Did he succeed? Clearly, if not for the sin they would have likely become thousands of times more arrogant. But now, how can man become haughty, when he is but flesh and blood, and his brain consists of nothing but a bag of proteins and countless nerve endings? Would anyone be willing to purchase - even for half-price - a car whose engine is made from foamy proteins?
Sure, this is what logic dictates, but who lends an ear or sensitizes his heart? Human haughtiness continues to inflate, despite its shallowness and vanity. Then, Hashem thrusts a needle into the balloon. Pharaoh the arrogant is beaten with one plague after another until his destruction at sea; Hiram was overthrown by Nevuchadnessar, who himself turned to a beast of prey. And we have seen with our own eyes to where the arrogance of the Six Day War led us. We have also seen what ultimately happened to the Twin Towers.
We must return to our natural size and declare, "Let us bow and kneel, let us bless Hashem our maker"!
"G-d blessed the seventh day and sanctified it"
The Midrash says that the pasuk, "It is Hashem's blessing that enriches, and no toil will increase with it" (Mishlei 10:22) refers to Shabbat, as it says, "G-d blessed the seventh day." The Hafess Haim zs"l explained that no blessing in the world is complete, as Hazal said, "One who increases his possessions increases his worries," and Kohellet (2:23) likewise says, "All his days his thoughts are grief and heartache, and even at night his mind has no respite." However, the blessing that comes as a result of Shabbat observance is a double berachah: "It is Hashem's blessing that enriches, and no toil will increase with it" - a complete berachah with no anguish and heartache!
"G-d blessed the seventh day and sanctified it"
The Midrash further cites Rabbi Elazar as commenting that Hashem "blessed Shabbat with the candle." Rabbi Elazar told how this blessing was applied to him, when he once lit candles on Erev Shabbat and they continued burning throughout the entire Shabbat. On Mossa'ei Shabbat, he found the candle burning without any oil missing from its original supply!
Hazal also said, "He [Hashem] blessed it with the light of man's face, and He sanctified it with the light of man's face: a person face all week long does not resemble his face on Shabbat." The Semag (misvah 67) cites a slightly different version of this Midrash: "the faces of Shabbat observers shine on Shabbat"!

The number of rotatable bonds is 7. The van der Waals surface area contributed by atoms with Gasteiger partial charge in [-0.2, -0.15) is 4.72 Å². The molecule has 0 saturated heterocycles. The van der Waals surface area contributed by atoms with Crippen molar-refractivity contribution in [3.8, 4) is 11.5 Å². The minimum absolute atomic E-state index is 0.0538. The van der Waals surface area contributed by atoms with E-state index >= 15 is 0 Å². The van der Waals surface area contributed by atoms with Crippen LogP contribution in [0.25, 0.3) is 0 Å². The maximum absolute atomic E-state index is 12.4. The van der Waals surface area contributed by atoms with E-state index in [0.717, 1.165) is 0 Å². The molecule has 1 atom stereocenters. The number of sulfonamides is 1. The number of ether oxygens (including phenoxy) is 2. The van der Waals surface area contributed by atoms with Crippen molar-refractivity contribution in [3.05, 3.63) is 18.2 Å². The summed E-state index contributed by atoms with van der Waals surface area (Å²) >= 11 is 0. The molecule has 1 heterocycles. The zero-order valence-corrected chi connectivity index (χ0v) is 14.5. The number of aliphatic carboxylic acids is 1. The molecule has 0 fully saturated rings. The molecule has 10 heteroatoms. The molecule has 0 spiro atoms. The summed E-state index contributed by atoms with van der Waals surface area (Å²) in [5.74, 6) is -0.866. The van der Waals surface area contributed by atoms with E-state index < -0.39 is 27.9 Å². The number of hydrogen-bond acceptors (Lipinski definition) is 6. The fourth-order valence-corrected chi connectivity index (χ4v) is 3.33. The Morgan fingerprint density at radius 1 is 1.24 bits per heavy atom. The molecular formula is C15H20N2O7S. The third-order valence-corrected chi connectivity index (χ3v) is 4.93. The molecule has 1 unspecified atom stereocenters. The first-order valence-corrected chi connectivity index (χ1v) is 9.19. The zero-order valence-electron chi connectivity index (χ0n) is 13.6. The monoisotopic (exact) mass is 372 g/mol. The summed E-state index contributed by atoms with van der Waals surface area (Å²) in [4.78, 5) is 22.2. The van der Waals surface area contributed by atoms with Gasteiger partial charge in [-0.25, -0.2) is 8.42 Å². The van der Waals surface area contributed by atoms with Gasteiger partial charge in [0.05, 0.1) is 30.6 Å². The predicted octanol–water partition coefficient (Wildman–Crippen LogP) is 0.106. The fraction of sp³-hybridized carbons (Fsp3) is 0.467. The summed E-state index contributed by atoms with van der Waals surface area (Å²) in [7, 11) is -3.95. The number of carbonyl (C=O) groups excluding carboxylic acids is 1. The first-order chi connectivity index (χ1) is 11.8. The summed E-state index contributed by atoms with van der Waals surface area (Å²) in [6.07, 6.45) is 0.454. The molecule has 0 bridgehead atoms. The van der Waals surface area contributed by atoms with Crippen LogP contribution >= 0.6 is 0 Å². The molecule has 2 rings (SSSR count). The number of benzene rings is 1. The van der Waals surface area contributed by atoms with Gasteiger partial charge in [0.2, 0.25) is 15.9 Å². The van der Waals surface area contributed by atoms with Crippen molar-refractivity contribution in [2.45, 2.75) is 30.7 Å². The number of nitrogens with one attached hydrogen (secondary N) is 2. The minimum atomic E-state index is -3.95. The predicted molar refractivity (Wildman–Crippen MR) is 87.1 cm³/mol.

Rabbi Eliyahu Lopian zs"l testified about his rabbi, the "Saba" of Kelm zs"l, that he suffered from heart disease and his face thus took on a bleak, white countenance; but from the time Shabbat came in until it left, his face was red and radiated brilliantly - fortunate is the eye that saw this!
"G-d blessed the seventh day and sanctified it"
What exactly is this sanctity? Rabbenu Yis'hak Aramah zs"l (in Akedat Yis'hak, sha'ar 5) brings the text from our Friday night tefilah, "You sanctified the seventh day for Your Name, the purpose of the creation of heaven and earth." The question, of course, arises, is it really so that the sole intention behind creation was for Shabbat? The answer emerges from an analogy to a wealthy man who entrusted the key to his safe with his wife. Even a golden key is itself worth only several hundred dollars. And should it be embroidered with diamonds - several thousand dollars. Effectively, however, it is worth millions, as it grants access to all the treasures in the safe. Similarly, Shabbat resembles the world to come (Berachot 57b), which teaches us that whoever observes Shabbat properly earns the "day that is entirely Shabbat," the key to Gan Eden. And Gan Eden is, certainly, "the purpose of the creation of heaven and earth."
This explains the Gemara's comment (in Shabbat 10b) that the Al-mighty said to Moshe, "I have a great gift in My treasury, and it is called Shabbat, and I want to give it to Yisrael - go inform them." Moshe was to inform them that as wondrous as it is, it is the key to the treasury - and we must realize that!
"G-d blessed the seventh day and sanctified it"
The Sefer Hassidim (1147) writes in the name of Rabbenu Meshulam zs"l that although this pasuk does not tell us how Hashem blessed Shabbat, from the curses with which Iyov condemned the day of his birth, we know to conduct ourselves on Shabbat in the opposite manner. Iyov said, "May that day be taken by darkness. it should long for light - but it never comes." We, therefore, light candles on Shabbat and increase the light in our homes. Iyov said, "No joy shall come upon it," and we rejoice on Shabbat with songs of praise!
Rabbi Shimon Lavi zs"l
Rabbi Shimon Lavi zs"l, author of the hymn, "Bar Yohai," is among the glorious personalities of Moroccan Jewry, and towards the end of his life he decided to emigrate to Eress Yisrael and elevate himself to the greatest heights of Torah and fear of heaven. He joined a caravan that made its way through the desert, but he stipulated one condition: that the group stops and rests on Shabbat. On the first Friday, however, the caravan leader informed the rabbi that it was too dangerous to stay in the desert throughout Shabbat, and they would therefore continue their journey. The sadik replied, "You do as you wish, but I am stopping!"